Embodiment variants of the present invention are described below using examples. The examples of the designs are illustrated by the following attached figures:
Figure 1 shows a block diagram which schematically shows a cross section of an X-ray tube of the prior art. The ring-shaped insulator 10 is stepped 101 against the cylindrical metal housing 1 and against the electrode 2 in order to reduce the generation of secondary electrons.



   Figure 2 shows a block diagram which schematically shows a cross section of another embodiment of an X-ray tube of the prior art. The ring-shaped insulator 11 shows an elevation 110 with a depression 111 toward the cylindrical metal housing 1 at the transition to the metal housing 1.



   FIG. 3 shows a block diagram which schematically shows a cross section of another embodiment of an X-ray tube of the prior art. The annular insulator 12 shows an elevation 120 toward the cylindrical metal housing 1 with a depression 121 at the transition to the metal housing 1. The metal housing 1 is bulged 122 radially towards the outside at the level of the elevation 120.



   FIG. 4 shows a block diagram which schematically shows a cross section of an X-ray tube similar to that in FIG. 1 of the prior art. The annular insulator 14 is against the cylindrical

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 Metal housing 1, as well as simply stepped against the electrode 2 in order to reduce the generation of secondary electrons. As can be seen from the illustration, the annular insulator 14 on the side of the anode 3 and the cathode 4 is identical. An electron aperture 5 is located between anode 3 and cathode 4 in order to further reduce any scattered electrons.



   FIG. 5 shows a block diagram which schematically shows a cross section of a further embodiment of an X-ray tube of the prior art. The insulator 15 is conically applied to the wall of the holder of the electrode 2 (anode or cathode). At the same time, the cylindrical metal housing 1 tapers towards the electrode. Such designs are no longer suitable for high voltages, since they become unstable against secondary electrons at high voltages.



   FIG. 6 shows a block diagram which schematically shows a cross section of an embodiment of an X-ray tube according to the invention.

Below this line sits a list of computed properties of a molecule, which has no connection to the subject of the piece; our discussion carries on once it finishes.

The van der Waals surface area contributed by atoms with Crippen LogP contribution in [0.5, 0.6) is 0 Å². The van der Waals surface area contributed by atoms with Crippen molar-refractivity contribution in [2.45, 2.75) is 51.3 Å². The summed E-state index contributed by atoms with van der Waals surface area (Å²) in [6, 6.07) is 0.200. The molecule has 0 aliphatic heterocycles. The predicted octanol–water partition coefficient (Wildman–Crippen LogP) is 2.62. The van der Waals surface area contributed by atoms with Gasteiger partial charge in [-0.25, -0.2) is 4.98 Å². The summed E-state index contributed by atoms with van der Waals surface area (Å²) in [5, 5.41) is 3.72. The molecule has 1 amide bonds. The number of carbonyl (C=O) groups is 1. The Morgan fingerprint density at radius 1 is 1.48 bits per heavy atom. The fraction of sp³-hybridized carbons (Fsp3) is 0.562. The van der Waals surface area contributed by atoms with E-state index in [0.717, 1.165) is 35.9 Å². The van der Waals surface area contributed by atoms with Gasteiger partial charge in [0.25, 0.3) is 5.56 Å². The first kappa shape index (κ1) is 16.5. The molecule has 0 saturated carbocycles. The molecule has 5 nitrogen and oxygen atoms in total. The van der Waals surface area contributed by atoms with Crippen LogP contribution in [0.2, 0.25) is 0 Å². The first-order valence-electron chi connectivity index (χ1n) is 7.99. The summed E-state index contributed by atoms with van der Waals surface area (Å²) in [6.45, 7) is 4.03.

The annular insulator is hump-shaped with the characterizing angles a, ss and y. The anode-side insulator 22 has a front surface 31 inclined towards the anode 3, while the cathode-side insulator 21 has a front surface 31 pointing towards the cylindrical metal housing.



   FIG. 7 shows a block diagram, which schematically shows a cross section of an inventive annular insulator 21 on the cathode side. The insulator is hump-shaped with the characterizing angles a, ss and y.



   FIG. 8 shows a block diagram which schematically shows a cross section of an annular insulator 21 on the anode side according to the invention. The insulator is hump-shaped with the characterizing angles a, ss and y.



   FIG. 9 shows a block diagram which schematically shows the course of the equipotential lines 40 on the side of the anode 3 when the operating voltage is applied. The hump shape of the insulator 22 influences the course of the field lines 40 to such an extent that on the cylindrical side

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   Metal housing on the lower part of the surface 33 a field increase takes place, which triggers electrons from the cylindrical metal housing. These electrons charge the ceramic in such a way that an almost field-free space is created in this lower part.



   FIG. 10 shows a block diagram which schematically shows the course of the equipotential lines 40 on the cathode 4 side when the operating voltage is applied. The hump shape of the insulator 21 is mirrored on the anode side to the cathode side insulator. The hump shape of the insulator 21 influences the course of the field lines 40 to such an extent that an increase in the field takes place on the side of the cathode 4 on the lower part of the surface 33, which triggers electrons from the metal electrode. These electrons charge the ceramic in such a way that an almost field-free space is created in this lower part
FIG. 6, FIG. 7 and FIG. 8 illustrate a high-voltage vacuum tube and a method for a high-voltage vacuum tube, as can be used in the implementation of the invention.